100% Certified organic Bayberry Root Bark
Traditionally used as an anti-inflammatory, this bark is different than other arterial stimulants the sympathetic pathway. Myrica is used to promote circulation disorders, hypothermia, stimulate digestion, depression, and hypotension. Studies using Myrica stem bark monitored an acetylcholine induced bronchial spasm on guinea pigs then treated with oral Myrica extract. The results showed a decrease in histamine and acetylcholine value. This bronchial dilator has an inhibitory effect on hyper-sensitivity reactions and decreases intensity of bronchial hyper responses. Caution is needed with any topical irritant for all hot conditions and is contraindicated with acute inflammation. Dosage is tincture of 20-60 drops and cold infusion 2-4 ounces both 3 times/day.
Aphthous stomatitis, either acute with hyperacitity and acid diarrhea, or chornic with pale mucosa, relaxed tissue, hypersalivation.
Acute glossitis with mouth sores.
Chronic herpes, topically.
Vincent’s infection (trench mouth).
Acute pharyngitis, returning after almost healing.
Subacute pharyngitis, slow to heal.
Chronic pharyngitis with semi-edema, hypersecretion.
Chronic sinusitis with inflammation, catarrh, stuffy heat.
Chronic tonsillitis with hypersecretions, boggy; ulcers.
Cardiovascular edema with weak circulation debility.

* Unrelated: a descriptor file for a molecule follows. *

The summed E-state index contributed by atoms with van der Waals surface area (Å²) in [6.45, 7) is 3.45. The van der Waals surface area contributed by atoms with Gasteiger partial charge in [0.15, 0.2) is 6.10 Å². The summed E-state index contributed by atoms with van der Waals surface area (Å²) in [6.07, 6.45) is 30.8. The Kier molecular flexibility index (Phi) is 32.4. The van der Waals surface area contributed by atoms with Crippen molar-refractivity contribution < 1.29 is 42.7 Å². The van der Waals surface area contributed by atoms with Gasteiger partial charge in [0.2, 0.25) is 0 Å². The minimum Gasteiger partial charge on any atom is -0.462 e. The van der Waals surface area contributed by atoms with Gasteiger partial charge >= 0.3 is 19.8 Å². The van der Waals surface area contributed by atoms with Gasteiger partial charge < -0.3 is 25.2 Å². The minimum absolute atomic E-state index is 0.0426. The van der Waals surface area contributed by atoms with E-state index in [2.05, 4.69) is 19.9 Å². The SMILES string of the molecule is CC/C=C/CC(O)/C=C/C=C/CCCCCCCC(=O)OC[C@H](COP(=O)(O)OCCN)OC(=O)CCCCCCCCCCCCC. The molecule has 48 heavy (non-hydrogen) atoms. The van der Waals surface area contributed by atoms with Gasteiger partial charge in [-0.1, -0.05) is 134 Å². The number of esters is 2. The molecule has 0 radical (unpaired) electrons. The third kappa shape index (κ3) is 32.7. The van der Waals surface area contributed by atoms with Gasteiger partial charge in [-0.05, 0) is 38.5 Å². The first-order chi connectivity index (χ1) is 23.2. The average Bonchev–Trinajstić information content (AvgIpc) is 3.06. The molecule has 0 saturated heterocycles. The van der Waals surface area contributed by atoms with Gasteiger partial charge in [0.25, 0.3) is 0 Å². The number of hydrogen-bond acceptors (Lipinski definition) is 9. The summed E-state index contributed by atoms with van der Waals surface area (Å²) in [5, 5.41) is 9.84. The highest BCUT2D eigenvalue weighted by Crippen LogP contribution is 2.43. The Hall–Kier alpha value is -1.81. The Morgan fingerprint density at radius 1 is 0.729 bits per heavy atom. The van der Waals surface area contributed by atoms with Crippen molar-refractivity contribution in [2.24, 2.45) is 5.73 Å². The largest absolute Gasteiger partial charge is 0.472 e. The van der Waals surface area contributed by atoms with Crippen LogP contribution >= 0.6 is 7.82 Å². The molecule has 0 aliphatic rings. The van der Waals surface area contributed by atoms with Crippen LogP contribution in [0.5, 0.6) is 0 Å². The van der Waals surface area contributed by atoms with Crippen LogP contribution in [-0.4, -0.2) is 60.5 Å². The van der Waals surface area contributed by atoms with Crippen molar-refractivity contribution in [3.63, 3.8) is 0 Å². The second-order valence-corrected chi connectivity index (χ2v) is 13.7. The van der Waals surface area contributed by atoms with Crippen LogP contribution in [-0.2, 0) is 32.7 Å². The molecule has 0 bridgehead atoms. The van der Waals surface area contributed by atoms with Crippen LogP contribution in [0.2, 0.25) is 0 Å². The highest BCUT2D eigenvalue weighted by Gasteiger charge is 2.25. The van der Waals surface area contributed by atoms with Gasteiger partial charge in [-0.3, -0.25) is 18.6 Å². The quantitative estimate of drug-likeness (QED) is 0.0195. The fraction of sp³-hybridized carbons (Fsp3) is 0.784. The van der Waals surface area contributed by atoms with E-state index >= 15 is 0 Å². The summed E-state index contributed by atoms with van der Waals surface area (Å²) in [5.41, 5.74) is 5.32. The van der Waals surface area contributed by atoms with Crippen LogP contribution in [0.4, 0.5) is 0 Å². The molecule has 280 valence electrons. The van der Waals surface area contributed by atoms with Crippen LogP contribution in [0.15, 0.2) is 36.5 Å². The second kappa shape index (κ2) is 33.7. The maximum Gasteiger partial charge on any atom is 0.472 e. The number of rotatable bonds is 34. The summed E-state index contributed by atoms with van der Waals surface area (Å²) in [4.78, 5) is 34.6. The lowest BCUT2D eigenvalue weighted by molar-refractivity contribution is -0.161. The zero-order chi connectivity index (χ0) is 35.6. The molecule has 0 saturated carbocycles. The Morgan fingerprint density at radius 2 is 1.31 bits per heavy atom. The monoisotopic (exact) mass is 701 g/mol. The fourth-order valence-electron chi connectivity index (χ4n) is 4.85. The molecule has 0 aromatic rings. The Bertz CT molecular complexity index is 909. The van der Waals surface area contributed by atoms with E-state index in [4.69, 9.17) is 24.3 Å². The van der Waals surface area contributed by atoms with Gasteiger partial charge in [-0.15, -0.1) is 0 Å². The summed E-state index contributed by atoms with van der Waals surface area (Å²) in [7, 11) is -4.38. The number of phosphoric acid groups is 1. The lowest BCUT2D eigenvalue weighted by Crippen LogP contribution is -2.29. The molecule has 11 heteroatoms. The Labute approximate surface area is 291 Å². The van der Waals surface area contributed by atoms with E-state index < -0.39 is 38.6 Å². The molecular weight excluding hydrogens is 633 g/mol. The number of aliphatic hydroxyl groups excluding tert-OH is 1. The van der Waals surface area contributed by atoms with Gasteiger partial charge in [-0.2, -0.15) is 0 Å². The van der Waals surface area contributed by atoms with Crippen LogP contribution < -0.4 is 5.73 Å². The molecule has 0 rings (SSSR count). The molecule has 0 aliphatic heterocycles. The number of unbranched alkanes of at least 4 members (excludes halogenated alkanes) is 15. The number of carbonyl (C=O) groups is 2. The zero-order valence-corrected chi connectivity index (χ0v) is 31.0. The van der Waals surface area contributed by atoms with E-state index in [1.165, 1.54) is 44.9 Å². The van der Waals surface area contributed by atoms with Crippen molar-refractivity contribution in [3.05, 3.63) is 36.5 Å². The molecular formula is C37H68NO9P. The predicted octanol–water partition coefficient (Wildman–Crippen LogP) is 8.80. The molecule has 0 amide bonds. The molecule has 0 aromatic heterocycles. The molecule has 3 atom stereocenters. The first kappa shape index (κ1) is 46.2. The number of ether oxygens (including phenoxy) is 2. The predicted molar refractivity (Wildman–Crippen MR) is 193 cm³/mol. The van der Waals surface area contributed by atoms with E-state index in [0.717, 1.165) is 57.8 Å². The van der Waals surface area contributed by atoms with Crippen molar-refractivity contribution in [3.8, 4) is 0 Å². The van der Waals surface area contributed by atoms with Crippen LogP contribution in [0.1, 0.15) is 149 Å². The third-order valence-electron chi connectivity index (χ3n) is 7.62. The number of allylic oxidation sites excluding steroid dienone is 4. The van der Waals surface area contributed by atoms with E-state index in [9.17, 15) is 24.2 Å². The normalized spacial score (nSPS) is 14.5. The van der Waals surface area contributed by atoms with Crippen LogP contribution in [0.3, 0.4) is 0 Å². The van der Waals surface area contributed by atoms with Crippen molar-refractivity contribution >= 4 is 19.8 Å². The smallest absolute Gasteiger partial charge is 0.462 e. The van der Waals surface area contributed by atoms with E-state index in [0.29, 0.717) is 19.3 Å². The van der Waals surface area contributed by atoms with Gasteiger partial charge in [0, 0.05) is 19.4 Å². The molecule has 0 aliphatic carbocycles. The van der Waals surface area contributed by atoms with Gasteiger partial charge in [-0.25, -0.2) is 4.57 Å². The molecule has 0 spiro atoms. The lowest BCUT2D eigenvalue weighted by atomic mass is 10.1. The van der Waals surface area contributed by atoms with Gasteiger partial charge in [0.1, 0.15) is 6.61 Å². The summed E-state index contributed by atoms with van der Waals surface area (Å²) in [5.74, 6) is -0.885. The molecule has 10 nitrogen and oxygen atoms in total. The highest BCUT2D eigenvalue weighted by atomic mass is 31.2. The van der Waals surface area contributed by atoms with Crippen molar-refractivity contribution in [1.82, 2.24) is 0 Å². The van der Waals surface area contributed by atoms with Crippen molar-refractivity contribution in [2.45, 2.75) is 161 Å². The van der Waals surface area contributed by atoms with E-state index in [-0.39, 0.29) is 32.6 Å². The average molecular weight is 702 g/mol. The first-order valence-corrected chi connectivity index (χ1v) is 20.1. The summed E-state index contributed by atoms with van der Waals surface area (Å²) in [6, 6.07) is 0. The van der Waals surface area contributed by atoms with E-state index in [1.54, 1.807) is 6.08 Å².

Arteriosclerosis with dry membranes, skin.
Chronic anorexia with conal, rectal catarrh.
Atonic colon with mucus in feces.
Siarrhea, large mucoid semi-formed feces.
Atonic dyspepsia in alcoholics.
Chronic catarrhal dyspepsia with constipation.
Flatulence with inflammation.
Chronic static gastritis.
Chronic gastritis from alcoholic excess.
Gastroenteritis with mucus hypersecretions.
Irritable bowel syndrome with chronic ileocecal inflammation or cramps.
Nausea in morning from alcohol abuse.
Subacute or chronic ulcers with vomiting or spitting of ropy mucus.
Ulcers, waking pain during first REM period (with Piper methysticum).
Subacute vulvitis (as a sitz bath).
Cerebral vasodilator to increase site glucose availability, as opposed to real increase in serum glucose.
Bayberry is an evergreen shrub with narrow leaves, yellow flowers, and waxy grey berries and is found in costal regions in the Southern and Eastern U.S. Bayberry contains triterpenes (inc. taraxerol, taraxerone, and myricadiol), flavonoids, tannins, pehnols, resins, and gums. Bayberry increases circulation, stimulates perspiration, and keeps bacterial infections in check. It is beneficial for colds, flu, coughs, and sore throats. It tightens and dries mucous membranes. Its astringent property benefits irritable bowel syndrome and mucous colitis. An infusion can help to treat excess vaginal discharge. Not for use in pregnancy.
Andrew Chevallier. DK Publishing. (2016). Encyclopedia of Herbal Medicine (3rd ed.). New York, NY. 238.
Holmes, P. The Energies of Western Herbs. 1997. p. 348-50.
Patel KG, Bhalodia PN, Patel AD, Patel KV, Gandhi TR. “Evaluation of bronchodilator and antianaphylactic activity of Myrica sapida.” Iran Biomed. 2008. Jul:12(3):191-6.
Moore, M. Herbal Materia Medica. Southwest School of Botanical Medicine. 1995. p21.